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CSPD hires outside research group to study department's use of force

The study is expected to take around nine months
Posted at 1:41 AM, Aug 22, 2023

COLORADO SPRINGS — There's going to be more scrutiny of how Colorado Springs police officers uses force and trains their officers to do so. It's part of their mission to become more transparent.

On Monday, the department announced they've hired an outside research group to help. The independent research organization is called Police Executive Research Forum also known as PERF. The study is expected to take around nine months. When the audit report is finished, a public meeting will be held to announce the findings.

“Building trust and maintaining that trust with our community members, this type of transparency is what we need to engage in,” said Commander John Koch with the Colorado Springs Police Department.

In 2020, CSPD hired an outside group to provide an overall assessment on their department and their use of force. Transparency Matters was chosen and published their report in April of last year.

“They identified areas that we were doing very well, like some of our practices in how we report use of force," said Commander Koch. “And then they identify areas where we can do better like how we review use of force instances by police officers.”

Transparency Matters then recommended the department to select another outside vendor to do another study, focusing more on training and communication with members of the community. Now, PERF has been selected to assess how the department is trained to handle crisis and emergency situations, and where improvements can be made.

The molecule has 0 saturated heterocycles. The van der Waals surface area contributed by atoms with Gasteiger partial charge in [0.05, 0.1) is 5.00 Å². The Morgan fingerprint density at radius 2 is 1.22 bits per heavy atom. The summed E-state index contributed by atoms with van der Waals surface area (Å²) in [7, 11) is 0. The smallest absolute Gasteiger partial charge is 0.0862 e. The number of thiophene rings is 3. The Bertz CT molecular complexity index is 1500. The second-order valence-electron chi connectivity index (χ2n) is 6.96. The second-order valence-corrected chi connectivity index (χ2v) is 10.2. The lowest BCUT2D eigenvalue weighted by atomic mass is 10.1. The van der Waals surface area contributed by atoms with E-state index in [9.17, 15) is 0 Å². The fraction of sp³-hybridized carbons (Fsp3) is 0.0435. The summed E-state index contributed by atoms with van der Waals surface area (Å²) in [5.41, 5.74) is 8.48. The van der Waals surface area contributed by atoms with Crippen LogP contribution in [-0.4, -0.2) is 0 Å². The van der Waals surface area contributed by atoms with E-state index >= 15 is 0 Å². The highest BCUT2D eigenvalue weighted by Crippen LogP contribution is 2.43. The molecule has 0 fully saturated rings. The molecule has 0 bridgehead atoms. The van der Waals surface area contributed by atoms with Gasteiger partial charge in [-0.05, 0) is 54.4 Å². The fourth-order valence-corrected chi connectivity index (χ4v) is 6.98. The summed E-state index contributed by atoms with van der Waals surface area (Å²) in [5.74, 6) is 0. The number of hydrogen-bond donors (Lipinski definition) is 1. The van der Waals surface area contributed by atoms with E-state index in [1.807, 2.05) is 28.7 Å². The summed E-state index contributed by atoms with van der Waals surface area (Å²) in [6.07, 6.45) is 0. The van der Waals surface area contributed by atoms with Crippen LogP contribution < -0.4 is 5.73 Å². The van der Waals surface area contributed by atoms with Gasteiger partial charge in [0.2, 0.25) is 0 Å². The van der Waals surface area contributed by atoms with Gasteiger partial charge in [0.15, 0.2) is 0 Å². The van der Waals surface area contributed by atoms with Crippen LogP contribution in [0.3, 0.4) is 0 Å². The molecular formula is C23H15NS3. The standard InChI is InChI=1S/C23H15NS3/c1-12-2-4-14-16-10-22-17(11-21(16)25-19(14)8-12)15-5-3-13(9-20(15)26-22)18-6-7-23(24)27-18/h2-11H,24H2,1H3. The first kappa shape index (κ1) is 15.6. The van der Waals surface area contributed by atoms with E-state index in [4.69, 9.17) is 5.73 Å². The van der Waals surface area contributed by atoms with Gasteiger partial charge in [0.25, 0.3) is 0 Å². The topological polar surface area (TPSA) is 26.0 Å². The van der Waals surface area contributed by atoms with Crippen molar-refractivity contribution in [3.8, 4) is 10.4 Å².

“A lot of things have changed in policing, but what really hasn't changed the training,” said Chuck Wexler, the executive director of PERF. “We're still training the way we have for the past 20 or 25 years… What we're seeing in policing now, is there's enormous changes in policies and holding officers accountable.”

Wexler believes the Springs Police Department is taking a proactive measure when it comes to training on use of force, and the study will be beneficial in making improvements in the future.

“In most police departments, they don't do this. So they look at after an incident happens,” said Wexler. “They look at, did the officer use the right amount of force? But what they don't say is, how did we train them in the first place?”

The organization will be conducting part of their study at their facility in Washington D.C. and members will also visit Colorado Springs.

“We’ll be interviewing police officers, they will be looking at training, they’ll be looking talking to instructors, they’ll be looking various situations that Colorado Springs officers face, and how they're trained to deal with that,” said Wexler.

The department’s hope is for more trust and transparency.

“Chief Vazquez has been very clear that these studies and these reports and input from our community and from our employees is critical and that we will listen to those things and implement enhancements and improvements,” said Koch.

CSPD used to conduct these types of studies using their own resources, but they say hiring experts from the outside not only helps them improve transparency, but also helps them build trust with the community they serve.
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